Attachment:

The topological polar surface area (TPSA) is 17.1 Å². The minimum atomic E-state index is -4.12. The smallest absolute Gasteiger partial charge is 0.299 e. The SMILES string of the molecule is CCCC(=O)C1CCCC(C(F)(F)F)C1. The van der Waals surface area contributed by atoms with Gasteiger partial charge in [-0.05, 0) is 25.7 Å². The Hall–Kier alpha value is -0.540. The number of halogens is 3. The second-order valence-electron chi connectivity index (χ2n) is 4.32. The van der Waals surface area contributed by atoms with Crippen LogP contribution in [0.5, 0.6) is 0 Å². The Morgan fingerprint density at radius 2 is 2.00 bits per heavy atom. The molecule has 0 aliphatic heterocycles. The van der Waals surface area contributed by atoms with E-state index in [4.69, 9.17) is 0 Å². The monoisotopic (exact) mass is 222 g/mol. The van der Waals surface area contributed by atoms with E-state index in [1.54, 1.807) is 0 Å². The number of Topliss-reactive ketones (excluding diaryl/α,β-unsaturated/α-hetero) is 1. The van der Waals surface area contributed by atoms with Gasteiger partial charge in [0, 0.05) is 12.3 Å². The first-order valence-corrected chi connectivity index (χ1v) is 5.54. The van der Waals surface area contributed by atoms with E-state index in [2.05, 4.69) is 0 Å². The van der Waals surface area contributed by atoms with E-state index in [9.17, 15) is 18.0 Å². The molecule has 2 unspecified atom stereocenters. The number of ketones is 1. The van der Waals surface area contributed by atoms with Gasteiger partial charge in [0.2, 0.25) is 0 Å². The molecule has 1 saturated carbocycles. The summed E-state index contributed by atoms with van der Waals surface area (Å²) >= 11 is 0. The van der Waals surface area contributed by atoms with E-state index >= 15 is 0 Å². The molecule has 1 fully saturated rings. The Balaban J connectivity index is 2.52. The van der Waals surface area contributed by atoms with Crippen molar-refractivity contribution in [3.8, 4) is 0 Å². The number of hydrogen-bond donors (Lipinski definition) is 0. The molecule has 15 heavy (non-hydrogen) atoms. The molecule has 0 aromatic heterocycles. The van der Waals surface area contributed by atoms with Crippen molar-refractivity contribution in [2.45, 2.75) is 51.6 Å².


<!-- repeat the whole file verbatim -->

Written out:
The topological polar surface area (TPSA) is 17.1 Å². The minimum atomic E-state index is -4.12. The smallest absolute Gasteiger partial charge is 0.299 e. The SMILES string of the molecule is CCCC(=O)C1CCCC(C(F)(F)F)C1. The van der Waals surface area contributed by atoms with Gasteiger partial charge in [-0.05, 0) is 25.7 Å². The Hall–Kier alpha value is -0.540. The number of halogens is 3. The second-order valence-electron chi connectivity index (χ2n) is 4.32. The van der Waals surface area contributed by atoms with Crippen LogP contribution in [0.5, 0.6) is 0 Å². The Morgan fingerprint density at radius 2 is 2.00 bits per heavy atom. The molecule has 0 aliphatic heterocycles. The van der Waals surface area contributed by atoms with E-state index in [4.69, 9.17) is 0 Å². The monoisotopic (exact) mass is 222 g/mol. The van der Waals surface area contributed by atoms with E-state index in [1.54, 1.807) is 0 Å². The number of Topliss-reactive ketones (excluding diaryl/α,β-unsaturated/α-hetero) is 1. The van der Waals surface area contributed by atoms with Gasteiger partial charge in [0, 0.05) is 12.3 Å². The first-order valence-corrected chi connectivity index (χ1v) is 5.54. The van der Waals surface area contributed by atoms with E-state index in [2.05, 4.69) is 0 Å². The van der Waals surface area contributed by atoms with E-state index in [9.17, 15) is 18.0 Å². The molecule has 2 unspecified atom stereocenters. The number of ketones is 1. The van der Waals surface area contributed by atoms with Gasteiger partial charge in [0.2, 0.25) is 0 Å². The molecule has 1 saturated carbocycles. The summed E-state index contributed by atoms with van der Waals surface area (Å²) >= 11 is 0. The van der Waals surface area contributed by atoms with E-state index >= 15 is 0 Å². The molecule has 1 fully saturated rings. The Balaban J connectivity index is 2.52. The van der Waals surface area contributed by atoms with Crippen molar-refractivity contribution in [3.8, 4) is 0 Å². The number of hydrogen-bond donors (Lipinski definition) is 0. The molecule has 15 heavy (non-hydrogen) atoms. The molecule has 0 aromatic heterocycles. The van der Waals surface area contributed by atoms with Crippen molar-refractivity contribution in [2.45, 2.75) is 51.6 Å².